The Elusive Fifteen Minutes…
Fifth grade. I was very shy, and rarely spoke or answered questions. I still remember, with complete clarity, the day that changed. It was one of those grey prairie November afternoons, snow swirling outside the classroom windows. Mrs. Bean, my teacher, brought in a portable radio. She plugged it in and fiddled with the dials. Then she announced that as a special treat, we would hear a story written by one of our very own students. She had sent a story I had written as an assignment to a contest sponsored by the Department of Education, and it was one of the handful of stories from Manitoba chosen to be published in a little booklet, and read aloud on the radio. I was stunned as she made this announcement, and could only stare at my hands in my lap, too shy to even look up as I heard my words read by a rather sonorous male voice. Later Mrs. Bean gave me the booklet containing my story, “An African Adventure”. Now I smile at the realization that I was into writing about foreign lands even at ten years old, never having left my small prairie city.
Suddenly I was a minor classroom celebrity. What I can only recognize as an adult is that the new feeling I had was a kind of empowerment, something I’d never known at home or in school.
I started to talk in class. I’d put up my hand when I had an anecdote or story that related to something Mrs. Bean was speaking about. She’d always call on me, bless her. Now I sense she realized she was witnessing an awakening of sorts, and, as a caring and involved teacher, she wanted to nurture those tenuous attempts.
And then, after too short a time of the joy of suddenly bourgeoning confidence, a boy sitting behind me – let’s call him Bruce – whispered loudly as I raised my hand, “There goes Linda again. Why doesn’t she shut up? We don’t care about her stupid stories.” Surely I’m paraphrasing, but that’s what I remember hearing. My reaction? Immediate shame and horror. Nobody cared? We – which I imagined meant everyone – wanted me to shut up? My stories were…STUPID? I put my hand down.
One harsh critic, and I was silenced. Why didn’t I turn to Bruce and say something along the brilliantly childish lines of, “No, YOU shut up.” Was he jealous, or bored, or didn’t like me or actually did like me and wanted my attention – for whatever reason, he silenced me. I’m sorry that the ten-year old me was so lacking in conviction. And that was it for the rest of the year. I reverted to my old silent behaviour, shaking my head when Mrs. Bean, for a while, tried to draw me out.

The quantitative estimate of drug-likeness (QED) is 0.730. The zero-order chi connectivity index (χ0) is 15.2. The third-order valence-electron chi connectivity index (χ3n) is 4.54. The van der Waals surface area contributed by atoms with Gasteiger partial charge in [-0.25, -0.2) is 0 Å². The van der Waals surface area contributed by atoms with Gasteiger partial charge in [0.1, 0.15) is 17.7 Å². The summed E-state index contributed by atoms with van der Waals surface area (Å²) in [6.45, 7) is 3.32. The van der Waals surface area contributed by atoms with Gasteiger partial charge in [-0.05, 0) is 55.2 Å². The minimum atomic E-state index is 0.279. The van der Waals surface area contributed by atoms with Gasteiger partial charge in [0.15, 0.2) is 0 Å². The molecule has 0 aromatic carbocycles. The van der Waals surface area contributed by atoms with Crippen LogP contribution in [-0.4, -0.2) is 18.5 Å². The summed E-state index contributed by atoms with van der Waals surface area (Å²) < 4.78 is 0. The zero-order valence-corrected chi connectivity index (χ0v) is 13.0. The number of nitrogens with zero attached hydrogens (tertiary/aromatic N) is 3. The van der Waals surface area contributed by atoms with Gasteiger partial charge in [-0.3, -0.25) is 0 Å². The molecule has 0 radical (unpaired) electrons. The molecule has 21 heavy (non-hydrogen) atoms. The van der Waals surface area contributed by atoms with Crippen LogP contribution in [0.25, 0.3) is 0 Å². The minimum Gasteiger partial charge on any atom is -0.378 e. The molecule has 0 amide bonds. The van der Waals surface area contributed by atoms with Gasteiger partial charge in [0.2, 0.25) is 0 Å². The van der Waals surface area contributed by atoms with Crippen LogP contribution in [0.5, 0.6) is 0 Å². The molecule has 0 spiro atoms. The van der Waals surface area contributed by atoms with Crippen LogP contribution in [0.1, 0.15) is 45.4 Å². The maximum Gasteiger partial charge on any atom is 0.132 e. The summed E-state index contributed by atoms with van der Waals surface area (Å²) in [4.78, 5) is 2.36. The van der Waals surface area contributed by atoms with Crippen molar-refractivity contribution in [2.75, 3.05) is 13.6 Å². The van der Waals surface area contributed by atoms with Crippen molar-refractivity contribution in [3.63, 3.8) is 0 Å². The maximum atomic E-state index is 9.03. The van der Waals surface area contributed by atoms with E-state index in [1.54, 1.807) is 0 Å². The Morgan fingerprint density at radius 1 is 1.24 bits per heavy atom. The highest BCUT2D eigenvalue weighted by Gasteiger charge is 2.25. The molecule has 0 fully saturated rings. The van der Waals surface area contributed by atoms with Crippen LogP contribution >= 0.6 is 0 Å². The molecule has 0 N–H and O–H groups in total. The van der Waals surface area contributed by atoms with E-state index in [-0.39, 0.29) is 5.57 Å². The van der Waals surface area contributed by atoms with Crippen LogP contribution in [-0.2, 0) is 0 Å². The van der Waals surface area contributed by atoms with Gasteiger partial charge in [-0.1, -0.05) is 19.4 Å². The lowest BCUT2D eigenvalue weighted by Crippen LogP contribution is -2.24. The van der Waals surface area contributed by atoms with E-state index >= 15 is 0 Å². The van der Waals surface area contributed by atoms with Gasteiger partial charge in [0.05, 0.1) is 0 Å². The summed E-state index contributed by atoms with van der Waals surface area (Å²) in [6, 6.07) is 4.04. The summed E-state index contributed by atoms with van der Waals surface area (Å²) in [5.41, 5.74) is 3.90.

It took me decades to find story-telling confidence again, to ignore my childhood fear that what I had to say was not pleasing everybody – which we know is impossible. In publishing, there are reviewers and critics who, if we let them, might be that whispering voice that our stories aren’t worth hearing. But we have to ignore the negativity and go forth bravely. Harper Lee knew all about it: “I would advise anyone who aspires to a writing career that before developing her talent she would be wise to develop a thick hide.” Good old Harper Lee; she speaks for all of us who live our lives in the creative vortex.
I’m thankful for intelligent, fair, constructively critical readers and reviewers, but with every new piece of writing we send out into the world we face the same challenge: how will it be received? It’s clear that fame – however you define it – is rarely lasting. But those fifteen minutes Andy Warhol spoke about can come again, and again. Sometimes we have to reinvent ourselves, and use our words in different ways, toss them out into the void and see what happens. We’re lucky enough to live in a democratic society, where we’re free to speak our opinions and write our stories without censor. We are allowed to have our voices, and we should never allow anyone to bully or shame us into silence.
Stay strong, writing sisters and brothers.